Although the pro-Road-Diet faction is distributing a handout declaring success, the controversy is still very active indeed here in Willow Glen. The San Jose City Council will discuss making the Road Diet (“Lincoln Avenue Pilot Project”) permanent at their 28 June 2016 meeting. Please join me there if you want your voice to be heard on this contentious local issue.
Good news is that the Willow Glen Neighborhood Association (WGNA), one of the loudest advocates in favor the Road Diet – which has not held a WGNA Board meeting in over a year in violation of its own By-Laws and the California Nonprofit Public Benefit Corporation code 600b – has just scheduled a meeting for tomorrow night (23 June 2016: 7:00p.m. – 9:00p.m., at the Willow Glen Public Library Community Room, 1157 Minnesota Avenue, San Jose). This is the first community meeting on the topic since 18 June 2015.
Note after publication: The WGNA changed their 23 June agenda to take off discussion of the Road Diet.
John Plocher and I have been discussing what our own recommendations are in response to the unhappy Road Diet feedback we have heard this last year from local business owners. The five categories of problems I described in my 17 June 2016 post are:
- Traffic safety and speed
- Delivery Trucks
- Community Trust
Of these five, parking is the biggest concern to local businesses (and the problem least addressed) in the current Road Diet improvements. I was in San Francisco yesterday for a business meeting and noticed not only how many public parking garages there are (in addition to many private garages and lots) but how excellent the signage is to those parking garages (see photos). On Lincoln Avenue, we have one public parking lot with minimal signage (behind the Bank of America building on Lincolnshire Way). Several of the business owners I interviewed said that their customers did not know about this one parking lot.
- Willow Glen’s central business area on Lincoln Avenue is 0.7 miles long (from Minnesota to Willow) with one public lot.
- University Avenue in Palo Alto, where the central business area is 0.8 miles long (from Middlefield to Alma), has at least seven public parking lots and multi-storey garages.
- Downtown Campbell lists ten parking garages and lots for their downtown.
- Murphy Avenue in Sunnyvale is surrounded by large parking lots – including the lots for Macy’s and CalTrain.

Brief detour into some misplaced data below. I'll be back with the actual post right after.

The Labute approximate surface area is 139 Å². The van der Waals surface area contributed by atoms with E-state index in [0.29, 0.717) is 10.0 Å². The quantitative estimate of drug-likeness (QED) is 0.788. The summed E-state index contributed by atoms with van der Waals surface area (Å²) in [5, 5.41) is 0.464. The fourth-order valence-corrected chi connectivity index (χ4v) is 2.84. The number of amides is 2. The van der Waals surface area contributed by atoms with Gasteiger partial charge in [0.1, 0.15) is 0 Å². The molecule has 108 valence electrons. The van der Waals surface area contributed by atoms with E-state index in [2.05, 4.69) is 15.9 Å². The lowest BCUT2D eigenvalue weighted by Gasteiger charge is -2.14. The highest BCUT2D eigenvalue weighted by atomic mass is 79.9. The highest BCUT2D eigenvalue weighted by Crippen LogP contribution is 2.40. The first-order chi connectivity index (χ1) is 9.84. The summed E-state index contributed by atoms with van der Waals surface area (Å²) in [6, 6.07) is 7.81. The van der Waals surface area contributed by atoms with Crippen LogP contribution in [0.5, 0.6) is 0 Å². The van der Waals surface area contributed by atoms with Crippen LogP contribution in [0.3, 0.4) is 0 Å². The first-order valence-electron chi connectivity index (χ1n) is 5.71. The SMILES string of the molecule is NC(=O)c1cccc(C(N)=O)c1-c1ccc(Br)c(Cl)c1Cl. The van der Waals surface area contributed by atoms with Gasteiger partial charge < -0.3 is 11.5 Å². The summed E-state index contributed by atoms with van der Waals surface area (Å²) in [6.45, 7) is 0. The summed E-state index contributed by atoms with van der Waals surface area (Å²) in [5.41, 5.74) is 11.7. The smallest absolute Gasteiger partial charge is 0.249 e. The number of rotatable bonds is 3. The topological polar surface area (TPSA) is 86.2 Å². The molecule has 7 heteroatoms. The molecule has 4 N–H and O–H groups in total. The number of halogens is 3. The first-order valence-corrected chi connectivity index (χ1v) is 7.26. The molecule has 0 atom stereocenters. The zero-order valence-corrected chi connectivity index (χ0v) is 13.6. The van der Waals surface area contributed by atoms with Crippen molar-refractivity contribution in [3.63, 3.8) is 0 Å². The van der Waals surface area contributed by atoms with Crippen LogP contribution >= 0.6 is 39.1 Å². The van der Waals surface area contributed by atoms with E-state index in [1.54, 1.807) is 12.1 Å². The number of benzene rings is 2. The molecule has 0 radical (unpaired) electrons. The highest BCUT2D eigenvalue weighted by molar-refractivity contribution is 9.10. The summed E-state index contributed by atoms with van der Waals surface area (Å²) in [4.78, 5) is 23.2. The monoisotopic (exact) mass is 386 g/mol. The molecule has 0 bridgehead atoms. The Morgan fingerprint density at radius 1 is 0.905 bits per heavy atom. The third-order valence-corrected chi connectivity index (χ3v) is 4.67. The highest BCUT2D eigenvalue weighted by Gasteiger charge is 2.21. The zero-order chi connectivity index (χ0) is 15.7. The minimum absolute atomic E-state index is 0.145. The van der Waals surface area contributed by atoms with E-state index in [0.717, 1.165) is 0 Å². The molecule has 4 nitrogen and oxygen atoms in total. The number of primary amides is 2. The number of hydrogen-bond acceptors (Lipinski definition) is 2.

- If there were at least two multi-storey parking garages on Lincoln Avenue, it would change the dynamics of traffic significantly for the better and would eliminate many of the problems of the Road Diet.
- Additional public parking would make it easier for Lincoln Avenue lunch customers t0 get in and out – helping to reverse the current drastic reduction in lunch traffic described by so many business owners.
- More parking would reduce traffic by the number of cars circling to find parking, and would help to keep Lincoln Avenue customers from parking on neighborhood side streets.
- Getting cars off the street would also make more space for trucks to park for deliveries.
- Public parking structures would also include more Disabled Parking Zones. As you can see from my diagram, there are few Blue parking spaces on Lincoln Avenue now – and none from Lincolnshire to Willow. There are Blue parking spaces in private parking lots – all clearly marked with signs saying some variation of “Customer Use Only” (some of the lots have private guards to keep out non-customers).
- Add more and better signage to parking.
- Two areas to consider placing new multi-storey garages on Lincoln Avenue:
- The fenced and empty dirt lot at Willow and Lincoln, across the street from Willow Glen Town Square
- Behind the Bank of America building (which I understand was recently sold), where part of the lot is now available for public parking
Multi-storey garages need not be ugly: the structure at San Jose Airport decorated with artful hands is a good example of civic art combined with parking.
Lincoln Avenue Diagram
Click here to see the entire Willow Glen Road Diet Series.
Images Copyright 2012-2016 by Katy Dickinson